ATLANTA - Probably the worst-kept secret in college football finally became official Thursday when ESPN and the Southeastern Conference announced the formation of the SEC Network during a press conference at the Hyatt Regency downtown.
"The SEC Network will provide an unparalleled fan experience of top quality SEC content presented across the television network and its accompanying digital platform," SEC Commissioner Mike Slive said. "We will increase exposure of SEC athletics programs at all 14 member institutions, as we showcase the incredible student athlete in our league."
The Network will kick off in August of 2014 and be part of a new 20-year media agreement between ESPN and the SEC that will run through 2034.
SEC Digital Network
Financial details of the contract were not disclosed, but Slive revealed that the new deal calls for 45 football games to be televised live per year - three a week for 13 weeks - 100 men's basketball games, 60 women's basketball games and 75 baseball games each year.
AT&T U-verse has been secured as the network's first national distributor.
Championship sessions for the league's 21 sports will also be televised, along with original content, such as "SEC Storied, National Signing Day and Pro Day events as well as specific school content produced and developed just for the network.
"In short, there will be something for every SEC fan, all the time," Slive said. "This project is something we're looking forward and definitely excited about its launch."
ESPN President John Skipper said coming together with the conference to form the SEC Network was a no-brainer.
"With the interest and the passion that this part of the country has, I believe this a unique opportunity and nothing quite like this has been done before," Skipper said. "The level of distribution we'll have from the beginning, the overall production and the amount of games that we'll have, the integration of digital platforms, this has taken us to another level and that's why we're thrilled to be here."
The conference's 14 head coaches who attended the event had plenty of positive things to say as well.
"I think it's great for our players, and all the athletes in the SEC. I think it's particularly positive for the fans that now they're going to be able to see more SEC events," Alabama head coach Nick Saban said. "I think the exposure is great for the student-athletes and this is going to be a venue that's going to provide a tremendous amount of exposure for all student athletes."
Georgia's Mark Richt sees other benefits as well.
According to the Bulldog head coach, he suspects the new network could also serve to boost recruiting for all sports.
"There's going to be so much content out there that from age 5 to 95, it's going to appeal to a lot of people," Richt said. "I think there's going to be a lot of content that's very, very current and recruits are going to love it. I think they're going to see what we do at Georgia but maybe see themselves doing it one day. Not only that, this is not going to be a regional network, this is going to be a national network. People and kids from all over the country are going to see what's going on at Georgia and all the rest of the schools in our league."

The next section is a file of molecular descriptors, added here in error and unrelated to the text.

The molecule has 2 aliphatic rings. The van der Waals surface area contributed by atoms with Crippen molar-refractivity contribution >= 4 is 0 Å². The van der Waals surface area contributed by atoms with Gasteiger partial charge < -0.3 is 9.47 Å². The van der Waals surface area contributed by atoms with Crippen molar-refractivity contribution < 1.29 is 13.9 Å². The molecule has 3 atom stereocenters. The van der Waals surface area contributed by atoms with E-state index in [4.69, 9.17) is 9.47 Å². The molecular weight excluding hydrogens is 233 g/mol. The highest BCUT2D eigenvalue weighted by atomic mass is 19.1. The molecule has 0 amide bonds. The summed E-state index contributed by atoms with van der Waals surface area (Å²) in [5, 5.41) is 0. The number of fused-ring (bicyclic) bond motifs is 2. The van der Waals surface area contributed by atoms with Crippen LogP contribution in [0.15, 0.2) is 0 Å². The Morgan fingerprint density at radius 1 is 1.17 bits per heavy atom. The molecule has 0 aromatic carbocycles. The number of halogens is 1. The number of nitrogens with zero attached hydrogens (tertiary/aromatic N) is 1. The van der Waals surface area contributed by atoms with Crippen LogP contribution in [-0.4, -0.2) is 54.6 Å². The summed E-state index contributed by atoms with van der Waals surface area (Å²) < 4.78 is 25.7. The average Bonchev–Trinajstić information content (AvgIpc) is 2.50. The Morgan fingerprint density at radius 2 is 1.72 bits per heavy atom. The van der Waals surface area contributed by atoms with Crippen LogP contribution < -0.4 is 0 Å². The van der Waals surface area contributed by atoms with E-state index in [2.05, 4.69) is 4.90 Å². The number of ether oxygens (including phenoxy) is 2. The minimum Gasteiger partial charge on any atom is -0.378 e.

LSU head coach Les Miles agreed.
"I think it's big for sports fans across the country. They'll get to see these teams matched up in a variety of sports and that's very good," Miles said. "I know most football fans in our state are also baseball fans and they go out to the games, gymnastics meets, whatever. This will be a perfect match."
For SEC newcomer Kevin Sumlin of Texas A&M the timing of the new contract with his school's second year as a conference member could not have been better.
"Moving to the SEC was one thing, and the SEC Network takes our conference not only nationally, but visionally nationally. Instead of people thinking we're a regional-type deal in the SEC, this is a network for all of our sports and will showcase them nationally and that's a great deal," Sumlin said. "When I got here, there had always been rumblings, just like everything else, but certainly we knew something was coming. But with the announcement today, now everybody knows where we're headed and what the possibilities are."
Vanderbilt head coach James Franklin says the new network coincides nicely with the job he's trying to do when it comes to growing the Commodore brand.
"It's another opportunity for us to get our message out there and continue to build on the perception that we're changing at Vanderbilt," Franklin said. "Whenever you can give people more access which is what we've been trying to do since we arrived, give people exclusive access to our players and coaches, this is what this network is going to allow us to do. We couldn't be more excited about it and continue to grow our brand."